Description: Sundials use the shadow of the sun to point out times on a face similar to a modern clock face. As the sun moves across the sky, different numbers are touched by the shadow of the "gnomon" (pointer). This gives the "local" time, or "solar" time, and cities at different longitudes will record different times on their sundials.
Sundials must be carefully built and aligned. A sundial created for use at one latitude will give inexact times at other latitudes and times of the year. Many sundials even have two or more "hour lines" carved into them to indicate times in, for example, the summer and winter.
Usage Dates: Similar devices were used since at 1500 BCE. They were still in common use in navigation until the 18th century. Sundials are primarily decorative today.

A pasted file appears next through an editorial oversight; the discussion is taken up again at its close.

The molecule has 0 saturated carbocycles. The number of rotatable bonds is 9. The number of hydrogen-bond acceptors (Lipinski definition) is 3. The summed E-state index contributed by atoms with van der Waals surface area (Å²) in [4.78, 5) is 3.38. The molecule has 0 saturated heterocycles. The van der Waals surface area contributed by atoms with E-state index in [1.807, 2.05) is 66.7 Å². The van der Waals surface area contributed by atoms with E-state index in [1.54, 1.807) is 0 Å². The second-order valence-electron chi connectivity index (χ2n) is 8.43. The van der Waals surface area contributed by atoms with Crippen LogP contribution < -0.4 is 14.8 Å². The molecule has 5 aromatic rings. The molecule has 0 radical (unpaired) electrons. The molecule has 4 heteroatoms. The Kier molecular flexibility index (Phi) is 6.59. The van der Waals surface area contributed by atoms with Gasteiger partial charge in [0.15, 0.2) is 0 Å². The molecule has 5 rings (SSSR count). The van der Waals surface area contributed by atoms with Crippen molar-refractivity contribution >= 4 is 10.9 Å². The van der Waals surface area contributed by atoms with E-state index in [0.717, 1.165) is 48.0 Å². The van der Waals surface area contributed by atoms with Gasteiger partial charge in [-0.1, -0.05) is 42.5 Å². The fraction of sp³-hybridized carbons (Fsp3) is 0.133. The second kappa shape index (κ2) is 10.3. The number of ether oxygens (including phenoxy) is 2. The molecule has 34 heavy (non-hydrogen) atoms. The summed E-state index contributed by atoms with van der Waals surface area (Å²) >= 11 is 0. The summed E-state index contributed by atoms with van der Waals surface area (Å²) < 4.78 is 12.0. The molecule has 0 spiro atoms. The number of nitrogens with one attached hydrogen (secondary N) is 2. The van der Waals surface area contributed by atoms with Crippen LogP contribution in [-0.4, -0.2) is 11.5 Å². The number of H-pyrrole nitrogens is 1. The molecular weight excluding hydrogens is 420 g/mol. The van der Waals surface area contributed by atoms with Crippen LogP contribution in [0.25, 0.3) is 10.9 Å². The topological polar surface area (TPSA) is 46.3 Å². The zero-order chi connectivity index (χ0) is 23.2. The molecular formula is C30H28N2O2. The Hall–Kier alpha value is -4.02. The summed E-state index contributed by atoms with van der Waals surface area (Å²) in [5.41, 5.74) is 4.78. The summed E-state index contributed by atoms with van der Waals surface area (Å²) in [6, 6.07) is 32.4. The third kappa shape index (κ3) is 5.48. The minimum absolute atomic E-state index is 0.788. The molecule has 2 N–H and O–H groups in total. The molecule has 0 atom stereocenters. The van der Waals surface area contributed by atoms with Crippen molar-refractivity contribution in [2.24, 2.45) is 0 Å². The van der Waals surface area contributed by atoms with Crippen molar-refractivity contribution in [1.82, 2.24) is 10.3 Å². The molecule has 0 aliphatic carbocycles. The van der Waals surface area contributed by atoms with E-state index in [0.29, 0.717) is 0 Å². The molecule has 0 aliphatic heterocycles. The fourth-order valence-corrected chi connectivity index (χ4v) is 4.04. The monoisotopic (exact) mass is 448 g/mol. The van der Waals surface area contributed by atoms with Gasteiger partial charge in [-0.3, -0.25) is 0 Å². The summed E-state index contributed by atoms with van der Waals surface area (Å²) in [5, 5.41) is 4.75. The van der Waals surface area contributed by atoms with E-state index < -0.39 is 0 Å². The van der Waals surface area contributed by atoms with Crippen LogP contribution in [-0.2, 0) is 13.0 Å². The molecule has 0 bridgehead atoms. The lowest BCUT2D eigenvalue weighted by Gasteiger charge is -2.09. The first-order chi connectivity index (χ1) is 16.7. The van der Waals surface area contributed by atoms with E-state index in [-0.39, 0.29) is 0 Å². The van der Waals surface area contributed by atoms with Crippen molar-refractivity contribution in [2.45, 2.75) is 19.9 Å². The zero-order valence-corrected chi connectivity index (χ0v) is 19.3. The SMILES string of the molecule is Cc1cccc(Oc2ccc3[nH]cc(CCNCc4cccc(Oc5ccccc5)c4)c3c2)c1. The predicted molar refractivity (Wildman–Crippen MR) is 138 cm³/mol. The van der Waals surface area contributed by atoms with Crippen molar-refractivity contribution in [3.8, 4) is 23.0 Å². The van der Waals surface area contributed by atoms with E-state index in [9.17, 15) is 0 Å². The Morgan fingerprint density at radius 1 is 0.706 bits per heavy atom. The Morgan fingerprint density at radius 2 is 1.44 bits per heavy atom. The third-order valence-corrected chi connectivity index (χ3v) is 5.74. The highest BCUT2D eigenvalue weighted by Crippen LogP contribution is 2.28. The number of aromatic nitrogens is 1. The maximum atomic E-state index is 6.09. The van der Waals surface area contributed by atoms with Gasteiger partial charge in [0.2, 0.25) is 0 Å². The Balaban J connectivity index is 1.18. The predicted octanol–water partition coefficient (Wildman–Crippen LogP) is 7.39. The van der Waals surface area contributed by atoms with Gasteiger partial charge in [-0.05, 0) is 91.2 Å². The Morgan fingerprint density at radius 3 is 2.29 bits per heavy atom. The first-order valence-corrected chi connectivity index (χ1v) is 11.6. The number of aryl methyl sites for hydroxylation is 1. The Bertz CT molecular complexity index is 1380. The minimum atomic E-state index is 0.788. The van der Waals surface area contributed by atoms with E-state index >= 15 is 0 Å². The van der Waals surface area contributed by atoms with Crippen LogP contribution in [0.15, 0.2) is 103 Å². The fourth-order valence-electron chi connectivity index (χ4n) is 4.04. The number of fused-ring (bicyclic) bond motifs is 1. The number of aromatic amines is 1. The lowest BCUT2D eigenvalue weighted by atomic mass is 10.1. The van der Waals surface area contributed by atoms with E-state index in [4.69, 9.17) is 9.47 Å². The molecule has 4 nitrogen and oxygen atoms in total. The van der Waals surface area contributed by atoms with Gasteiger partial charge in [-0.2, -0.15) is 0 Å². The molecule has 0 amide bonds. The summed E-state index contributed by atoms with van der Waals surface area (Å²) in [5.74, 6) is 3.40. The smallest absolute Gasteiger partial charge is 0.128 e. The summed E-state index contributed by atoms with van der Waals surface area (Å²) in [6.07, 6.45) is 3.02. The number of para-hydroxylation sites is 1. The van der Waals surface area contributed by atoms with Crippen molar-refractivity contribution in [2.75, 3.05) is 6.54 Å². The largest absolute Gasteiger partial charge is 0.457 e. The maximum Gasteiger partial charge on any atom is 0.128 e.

A pair of ivory sundials that combine multiple instruments into one. Their functions are described in greater detail in the video below. Shown at the Harvard Museum of Historical Scientific Instruments.
Close-up on the larger antique ivory sundial. Visible elements include hour marks, constellations, days for lunar phases, and copious decoration.
Backs of the antique ivory sundials. Visible elements include hour marks, associated cities world-wide, and intricate etchings.
How a sundial works from Yale Scientific.
A more detailed description of how sundials work from the British Sundial Society. Page also available in Czech, Polish, Russian, and Brazilian Portugese.
Wikipedia's pages on Sundials.
An unusual timber sundial at the Sydney Observatory.
The Equation of Time, used to reconcile the actual reading on a sundial with the "mean solar time" which assumes that every two noontimes are exactly 24 hours apart.
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